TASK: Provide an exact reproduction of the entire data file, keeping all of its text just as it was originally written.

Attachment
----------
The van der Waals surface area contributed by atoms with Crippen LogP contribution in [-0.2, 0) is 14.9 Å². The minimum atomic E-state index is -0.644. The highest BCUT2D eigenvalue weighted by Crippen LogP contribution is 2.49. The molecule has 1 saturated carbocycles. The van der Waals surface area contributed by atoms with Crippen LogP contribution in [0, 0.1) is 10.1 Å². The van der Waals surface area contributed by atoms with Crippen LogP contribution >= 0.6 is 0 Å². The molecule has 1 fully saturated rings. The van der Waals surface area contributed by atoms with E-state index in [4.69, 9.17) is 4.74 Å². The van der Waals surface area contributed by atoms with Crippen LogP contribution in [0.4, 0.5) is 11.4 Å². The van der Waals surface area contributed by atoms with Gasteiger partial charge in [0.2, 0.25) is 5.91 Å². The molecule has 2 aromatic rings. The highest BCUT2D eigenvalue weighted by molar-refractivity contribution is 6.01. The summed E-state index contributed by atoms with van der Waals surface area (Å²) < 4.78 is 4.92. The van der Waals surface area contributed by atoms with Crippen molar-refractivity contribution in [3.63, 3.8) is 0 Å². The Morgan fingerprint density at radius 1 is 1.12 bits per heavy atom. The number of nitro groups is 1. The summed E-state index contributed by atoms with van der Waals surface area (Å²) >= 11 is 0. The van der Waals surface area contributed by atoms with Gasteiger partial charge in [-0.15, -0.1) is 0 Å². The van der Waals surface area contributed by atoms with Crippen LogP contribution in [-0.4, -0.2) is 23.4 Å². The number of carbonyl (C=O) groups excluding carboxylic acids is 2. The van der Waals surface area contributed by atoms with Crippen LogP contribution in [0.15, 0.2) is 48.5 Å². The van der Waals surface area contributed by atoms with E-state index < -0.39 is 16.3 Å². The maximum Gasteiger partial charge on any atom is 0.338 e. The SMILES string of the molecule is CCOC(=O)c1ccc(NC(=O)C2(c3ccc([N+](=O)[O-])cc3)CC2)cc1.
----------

The van der Waals surface area contributed by atoms with Crippen LogP contribution in [-0.2, 0) is 14.9 Å². The minimum atomic E-state index is -0.644. The highest BCUT2D eigenvalue weighted by Crippen LogP contribution is 2.49. The molecule has 1 saturated carbocycles. The van der Waals surface area contributed by atoms with Crippen LogP contribution in [0, 0.1) is 10.1 Å². The van der Waals surface area contributed by atoms with Crippen LogP contribution >= 0.6 is 0 Å². The molecule has 1 fully saturated rings. The van der Waals surface area contributed by atoms with E-state index in [4.69, 9.17) is 4.74 Å². The van der Waals surface area contributed by atoms with Crippen LogP contribution in [0.4, 0.5) is 11.4 Å². The van der Waals surface area contributed by atoms with Gasteiger partial charge in [0.2, 0.25) is 5.91 Å². The molecule has 2 aromatic rings. The highest BCUT2D eigenvalue weighted by molar-refractivity contribution is 6.01. The summed E-state index contributed by atoms with van der Waals surface area (Å²) < 4.78 is 4.92. The van der Waals surface area contributed by atoms with Crippen molar-refractivity contribution in [3.63, 3.8) is 0 Å². The Morgan fingerprint density at radius 1 is 1.12 bits per heavy atom. The number of nitro groups is 1. The summed E-state index contributed by atoms with van der Waals surface area (Å²) >= 11 is 0. The van der Waals surface area contributed by atoms with Gasteiger partial charge in [-0.15, -0.1) is 0 Å². The van der Waals surface area contributed by atoms with Crippen LogP contribution in [-0.4, -0.2) is 23.4 Å². The number of carbonyl (C=O) groups excluding carboxylic acids is 2. The van der Waals surface area contributed by atoms with Crippen LogP contribution in [0.15, 0.2) is 48.5 Å². The van der Waals surface area contributed by atoms with E-state index < -0.39 is 16.3 Å². The maximum Gasteiger partial charge on any atom is 0.338 e. The SMILES string of the molecule is CCOC(=O)c1ccc(NC(=O)C2(c3ccc([N+](=O)[O-])cc3)CC2)cc1.